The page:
Wednesday, July 06, 2011

The LuLac Edition #1668, July 6th, 2011




Governor Tom Corbett needs an image makeover. The Governor set out what he wanted to do which was get a budget in on time, passed and also reduce spending in the state. But one has to wonder how all of this was accomplished and at what political cost. John Baer from the Philadelphia Daily ews wrote an excellent article about how Corbett has presented himself and his agenda to the state.
John Baer: Corbett's message needs work
I'm thinking Gov. Corbett's message needs a makeover.
I know some think his mind needs one, but I'm trying to be constructive here.
His goal upon taking office was to "build a new Pennsylvania." But the vibe around his first budget is more like "punish the poor and close urban schools."
Many see his stance against taxing the enormous profits pulled from Marcellus Shale as related to the enormous contributions he pulled from shale drillers.
The raw political takeaway is the poor and cities don't vote Republican so the Republican governor dances only with those who brought him.
The hardening image of the new incumbent is one of allegiance to big business and a no-tax pledge while cutting schools and social services - even while socking away unexpected revenues of a half-billion dollars.
Corbett's answer, offered again yesterday at a Capitol news conference, is this: "The people of Pennsylvania elected me to hold the line on taxes, to hold the line on spending, and that's what we're doing."
Maybe that's enough to appease most of the state. Maybe it's enough to assure re-election in three years. But I'd argue that Corbett can do better.
He is, according to statewide polling, off to a rocky start. His job approval rating in a Quinnipiac Poll earlier this month was 39 percent. Ed Rendell's rating at a similar point in his first year (May 2003, Quinnipiac Poll) was 49 percent; Tom Ridge's (April 1995, Millersville Keystone Poll) was 53 percent.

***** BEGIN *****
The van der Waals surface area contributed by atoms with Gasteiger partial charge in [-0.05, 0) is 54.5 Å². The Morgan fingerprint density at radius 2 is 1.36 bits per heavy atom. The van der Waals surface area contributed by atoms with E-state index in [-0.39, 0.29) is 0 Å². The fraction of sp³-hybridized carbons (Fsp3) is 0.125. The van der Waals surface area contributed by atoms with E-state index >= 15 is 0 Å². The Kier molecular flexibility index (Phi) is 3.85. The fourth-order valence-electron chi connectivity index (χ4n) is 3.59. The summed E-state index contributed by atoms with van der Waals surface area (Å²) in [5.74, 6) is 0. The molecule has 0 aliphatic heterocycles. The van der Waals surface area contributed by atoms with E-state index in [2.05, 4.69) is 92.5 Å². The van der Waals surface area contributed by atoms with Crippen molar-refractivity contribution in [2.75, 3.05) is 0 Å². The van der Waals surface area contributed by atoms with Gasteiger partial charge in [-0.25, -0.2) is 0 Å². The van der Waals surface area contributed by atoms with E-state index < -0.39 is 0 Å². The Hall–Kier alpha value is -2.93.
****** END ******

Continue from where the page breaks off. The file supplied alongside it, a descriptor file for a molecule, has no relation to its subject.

So Corbett's got some room to grow.
One place he can grow is explaining his public education policy. He's got two arguments he can pound like kettle drums.
One was offered Monday by state Education Secretary Ron Tomalis at a Pennsylvania Press Club luncheon.
Tomalis noted that the state's school-age population is decreasing, down 4 percent in the last decade. At the same time, education spending (federal, state and local) increased 68 percent, and the total number of teachers increased 14.5 percent.
Fewer students, more money, more teachers: seems a good place to start making points for less spending on schools.
Another place is the "unreserved" accounts that most school districts maintain. I've twice written this. The statewide total tops $3 billion; money squirreled away while many districts beg for more or threaten local tax hikes.
I asked Tomalis about this yesterday: "It's doubled in the last 10 years . . . I think you use those reserves to cushion" cuts. When I asked why this isn't front and center in the administration's case, Tomalis said, "That's a good question."
I understand poorer districts such as Philly suffer under current funding schemes and I've argued that state funding should more fairly help areas with shrinking tax bases rather than continually pour money into wealthier districts.
But the overriding issue of total state spending on schools is an example of Corbett missing opportunities to make his strongest points.
It isn't enough to have ideas and plans. They need to be sold to the public.
Part of the problem is Corbett's prosecutorial mindset uses a process he describes as "ready, aim, fire." That works well in bringing legal charges and building a legal case. But more is needed in building public support for public policy.
Another problem is Corbett's reluctance to use his pulpit.
More pitching on statewide TV or appearances at other than friendly chambers of commerce could boost his numbers, push his programs and provide, well, a message makeover.

John Baer is a columnist for the Philadelphia Daily News and a frequent guest and moderator on Statewide TV.


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